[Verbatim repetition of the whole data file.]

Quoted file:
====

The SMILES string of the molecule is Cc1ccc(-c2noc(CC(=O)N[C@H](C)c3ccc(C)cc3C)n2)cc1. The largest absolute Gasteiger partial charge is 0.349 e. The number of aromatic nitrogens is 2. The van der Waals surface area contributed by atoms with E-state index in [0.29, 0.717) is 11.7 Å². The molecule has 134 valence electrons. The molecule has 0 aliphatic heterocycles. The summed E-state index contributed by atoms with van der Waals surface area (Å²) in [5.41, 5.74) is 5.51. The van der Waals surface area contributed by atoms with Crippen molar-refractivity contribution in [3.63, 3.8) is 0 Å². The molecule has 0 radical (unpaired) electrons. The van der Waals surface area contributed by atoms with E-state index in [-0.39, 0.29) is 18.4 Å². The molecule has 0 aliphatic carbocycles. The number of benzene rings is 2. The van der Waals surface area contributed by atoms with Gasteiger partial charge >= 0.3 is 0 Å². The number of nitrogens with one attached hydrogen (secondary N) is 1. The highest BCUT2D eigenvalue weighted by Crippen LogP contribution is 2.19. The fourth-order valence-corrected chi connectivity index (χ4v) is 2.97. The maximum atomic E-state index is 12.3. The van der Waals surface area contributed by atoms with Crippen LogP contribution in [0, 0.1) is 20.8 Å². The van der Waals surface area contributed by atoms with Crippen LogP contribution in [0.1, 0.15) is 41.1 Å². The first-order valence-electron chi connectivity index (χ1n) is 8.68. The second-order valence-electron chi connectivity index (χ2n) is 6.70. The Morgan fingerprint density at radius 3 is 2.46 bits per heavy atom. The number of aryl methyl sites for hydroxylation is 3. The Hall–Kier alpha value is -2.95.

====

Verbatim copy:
The SMILES string of the molecule is Cc1ccc(-c2noc(CC(=O)N[C@H](C)c3ccc(C)cc3C)n2)cc1. The largest absolute Gasteiger partial charge is 0.349 e. The number of aromatic nitrogens is 2. The van der Waals surface area contributed by atoms with E-state index in [0.29, 0.717) is 11.7 Å². The molecule has 134 valence electrons. The molecule has 0 aliphatic heterocycles. The summed E-state index contributed by atoms with van der Waals surface area (Å²) in [5.41, 5.74) is 5.51. The van der Waals surface area contributed by atoms with Crippen molar-refractivity contribution in [3.63, 3.8) is 0 Å². The molecule has 0 radical (unpaired) electrons. The van der Waals surface area contributed by atoms with E-state index in [-0.39, 0.29) is 18.4 Å². The molecule has 0 aliphatic carbocycles. The number of benzene rings is 2. The van der Waals surface area contributed by atoms with Gasteiger partial charge >= 0.3 is 0 Å². The number of nitrogens with one attached hydrogen (secondary N) is 1. The highest BCUT2D eigenvalue weighted by Crippen LogP contribution is 2.19. The fourth-order valence-corrected chi connectivity index (χ4v) is 2.97. The maximum atomic E-state index is 12.3. The van der Waals surface area contributed by atoms with Crippen LogP contribution in [0, 0.1) is 20.8 Å². The van der Waals surface area contributed by atoms with Crippen LogP contribution in [0.1, 0.15) is 41.1 Å². The first-order valence-electron chi connectivity index (χ1n) is 8.68. The second-order valence-electron chi connectivity index (χ2n) is 6.70. The Morgan fingerprint density at radius 3 is 2.46 bits per heavy atom. The number of aryl methyl sites for hydroxylation is 3. The Hall–Kier alpha value is -2.95.